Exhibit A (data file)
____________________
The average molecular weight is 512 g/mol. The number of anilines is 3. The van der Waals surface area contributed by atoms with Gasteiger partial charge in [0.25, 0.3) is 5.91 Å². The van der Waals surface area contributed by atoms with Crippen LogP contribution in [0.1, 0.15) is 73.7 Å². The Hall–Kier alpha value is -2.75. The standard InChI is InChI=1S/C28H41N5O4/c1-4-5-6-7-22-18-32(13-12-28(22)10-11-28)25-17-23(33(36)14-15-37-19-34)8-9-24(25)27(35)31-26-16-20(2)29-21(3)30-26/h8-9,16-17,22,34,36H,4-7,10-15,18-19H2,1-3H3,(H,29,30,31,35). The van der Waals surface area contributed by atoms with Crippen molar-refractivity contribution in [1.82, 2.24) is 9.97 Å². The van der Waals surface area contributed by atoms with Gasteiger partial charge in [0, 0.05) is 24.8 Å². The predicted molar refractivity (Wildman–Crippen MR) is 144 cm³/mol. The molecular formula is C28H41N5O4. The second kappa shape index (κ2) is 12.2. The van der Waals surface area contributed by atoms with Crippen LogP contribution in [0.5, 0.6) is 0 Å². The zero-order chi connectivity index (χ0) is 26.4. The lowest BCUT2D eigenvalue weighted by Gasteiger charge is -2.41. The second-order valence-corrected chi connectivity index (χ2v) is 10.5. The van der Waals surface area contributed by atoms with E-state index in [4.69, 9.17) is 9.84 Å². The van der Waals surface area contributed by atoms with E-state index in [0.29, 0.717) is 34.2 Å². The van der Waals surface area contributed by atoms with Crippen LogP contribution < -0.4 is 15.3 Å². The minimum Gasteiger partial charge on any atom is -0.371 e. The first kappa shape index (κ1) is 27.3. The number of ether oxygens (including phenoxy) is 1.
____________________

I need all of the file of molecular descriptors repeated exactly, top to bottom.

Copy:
The average molecular weight is 512 g/mol. The number of anilines is 3. The van der Waals surface area contributed by atoms with Gasteiger partial charge in [0.25, 0.3) is 5.91 Å². The van der Waals surface area contributed by atoms with Crippen LogP contribution in [0.1, 0.15) is 73.7 Å². The Hall–Kier alpha value is -2.75. The standard InChI is InChI=1S/C28H41N5O4/c1-4-5-6-7-22-18-32(13-12-28(22)10-11-28)25-17-23(33(36)14-15-37-19-34)8-9-24(25)27(35)31-26-16-20(2)29-21(3)30-26/h8-9,16-17,22,34,36H,4-7,10-15,18-19H2,1-3H3,(H,29,30,31,35). The van der Waals surface area contributed by atoms with Crippen molar-refractivity contribution in [1.82, 2.24) is 9.97 Å². The van der Waals surface area contributed by atoms with Gasteiger partial charge in [0, 0.05) is 24.8 Å². The predicted molar refractivity (Wildman–Crippen MR) is 144 cm³/mol. The molecular formula is C28H41N5O4. The second kappa shape index (κ2) is 12.2. The van der Waals surface area contributed by atoms with Crippen LogP contribution in [0.5, 0.6) is 0 Å². The zero-order chi connectivity index (χ0) is 26.4. The lowest BCUT2D eigenvalue weighted by Gasteiger charge is -2.41. The second-order valence-corrected chi connectivity index (χ2v) is 10.5. The van der Waals surface area contributed by atoms with E-state index in [4.69, 9.17) is 9.84 Å². The van der Waals surface area contributed by atoms with E-state index in [0.29, 0.717) is 34.2 Å². The van der Waals surface area contributed by atoms with Crippen LogP contribution < -0.4 is 15.3 Å². The minimum Gasteiger partial charge on any atom is -0.371 e. The first kappa shape index (κ1) is 27.3. The number of ether oxygens (including phenoxy) is 1.